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Thai Dive Sites Close To Protect Coral

CONFUSION and anger rippled through the Phuket and Andaman diving communities today in the wake of a hasty government decision to close many prime popular diving sites in seven marine parks.

The logic behind the closures eludes the dive companies, who do not see themselves as being responsible for the natural phenomenon of coral bleaching.

Many are now concerned that the ban on diving at 18 key sites in the seven marine parks – six along the Andaman coast – will simply lead to overcrowding at other popular spots that are in some cases outside marine parks.
Coral reefs off Phuket are popular but not included in the marine parks, so pressure is likely to grow at these sites to the point where some dive industry people believe they could be quickly destroyed.

A survey by Phuketwan today showed that the industry feels it has been made a scapegoat for the continuing failure of authorities to properly protect the reefs from illegal fishing and reef fish poachers.

One dive company owner, who preferred not to be named, said: ”Of course this will have a huge effect. But the coral reefs have bleached because of a natural occurrence. We dive deep to 18 metres or beyond.

”Have the researchers been down that deep? There’s no bleaching at that level. This is where the best-trained divers go. Yet they too are banned, and for no good reason.”

She said that there was no denying there had been damage to reefs in shallow waters, but divers who had been properly trained never touched the reefs and so never damaged the underwater environment.

”Snorkellers are the biggest danger because the reefs closest to the surface are the ones that suffered most in the bleaching and they are the ones that sometimes are also damaged by people who haven’t been taught not to touch them.”

One species of coral, Acroporidae, had been particularly harmed but different species responded to the bleaching in different ways.

”I’m not sure that the minister has been properly briefed on this issue,” she said. ”The result is confusion and possibly greater damage to other parts of the reefs that will now become overcrowded.”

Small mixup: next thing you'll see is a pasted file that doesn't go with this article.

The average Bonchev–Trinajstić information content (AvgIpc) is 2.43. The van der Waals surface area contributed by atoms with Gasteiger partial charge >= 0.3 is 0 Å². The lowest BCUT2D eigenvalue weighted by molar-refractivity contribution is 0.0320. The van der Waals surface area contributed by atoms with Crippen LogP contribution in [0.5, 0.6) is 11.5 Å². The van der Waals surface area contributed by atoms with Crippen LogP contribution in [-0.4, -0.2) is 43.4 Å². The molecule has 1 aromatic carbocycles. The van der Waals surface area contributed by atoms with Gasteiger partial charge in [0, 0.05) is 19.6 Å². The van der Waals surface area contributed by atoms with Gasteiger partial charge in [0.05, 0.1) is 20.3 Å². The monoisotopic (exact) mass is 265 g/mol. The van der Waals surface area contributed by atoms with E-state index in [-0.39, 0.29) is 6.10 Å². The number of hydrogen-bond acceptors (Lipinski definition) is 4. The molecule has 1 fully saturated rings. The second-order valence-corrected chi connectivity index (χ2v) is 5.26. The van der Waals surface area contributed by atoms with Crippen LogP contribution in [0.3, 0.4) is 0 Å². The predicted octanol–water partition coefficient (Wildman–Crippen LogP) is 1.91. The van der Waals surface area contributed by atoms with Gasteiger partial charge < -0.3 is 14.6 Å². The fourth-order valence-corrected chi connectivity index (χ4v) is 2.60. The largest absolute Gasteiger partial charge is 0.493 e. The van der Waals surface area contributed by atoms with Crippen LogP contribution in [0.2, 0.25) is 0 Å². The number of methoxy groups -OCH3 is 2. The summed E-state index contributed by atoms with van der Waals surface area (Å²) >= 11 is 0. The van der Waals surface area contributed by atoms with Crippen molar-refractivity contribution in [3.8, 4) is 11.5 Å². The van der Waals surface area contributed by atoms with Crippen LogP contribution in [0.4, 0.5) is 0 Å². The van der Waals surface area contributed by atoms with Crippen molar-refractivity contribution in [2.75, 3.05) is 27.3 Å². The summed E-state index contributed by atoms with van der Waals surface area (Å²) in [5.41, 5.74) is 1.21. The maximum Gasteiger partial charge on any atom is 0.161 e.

She added that there didn’t seem much point in the Tourism Authority of Thailand spending millions of baht promoting tourism and diving when the government authorities suddenly decide not to let people go diving.

”Airlines, resorts, restaurants, tuk-tuks, taxis, people on tour boats will all suffer reduced income because of this thoughtless move,” she said.

Resorts had been asking and getting 7000 baht a night two years ago, but with 1500 baht now the asking price at the same resorts, she feared some resorts along the Andaman coast would inevitably be forced to close because of the government diving ban.

There is no indication yet how the closures will be enforced. For decades, illegal fishing has continued on and around marine parks, even though divers have been calling on the authorities to enforce the protection laws.

Dive industry workers are also suspicious that it could be part of an as yet unspoken attempt to improve the reefs to enhance Thailand’s potential to win UN World Heritage listing for the region.

However, with the authorities’ lack of ability to enforce current regulations, such a bid inevitably seemed doomed to fail, divers said.

Dr Wannakiat Tubtimsang, Director of the Phuket Region Department of Marine and Coastal Resources, said Phuket was a conservation area but not a national park.

”We must follow the act on Phuket,” he said. ”The number of boats, the number of people diving, must be recorded and controlled. Pollution and big numbers are damaging some of the sites.

”Now at the east of Racha Yai [probably Phuket’s most popular diving spot] and Koh He, the quality of the tourists is not good. How can we improve the guide quality and the quality of the divers?

”The problem is just as much about the people as it is about coral bleaching or global warming.”

The list of diving sites where divers could from today incur a penalty of between 1000 baht and 10,000 baht is:

In Phang Nga province – Mo Koh Surin Island, Ao Sutep, Ao Mai Ngam, Koh Ster, Ao Pakkard; Mo Koh Similan, East of Eden, Ao Faiwab.

In Krabi province – Nopparat Thara Park, Phi Phi, Hin Klang.

In Satun province – Hat Chao Mai National Park, Koh Cher; Mu Ko Phetra National Park, Koh Bulon Mai Pai, Koh Bulon Don; Koh Tarutao National Park, Kohtakiang, Koh Hin Ngam, Koh Rawi, Koh Dong.

In Chumporn province – At Mo Koh Chumporn, Koh Maprao. (in the Gulf of Thailand)

Source – “Thailand Government Close Dive Sites To Protect Coral”

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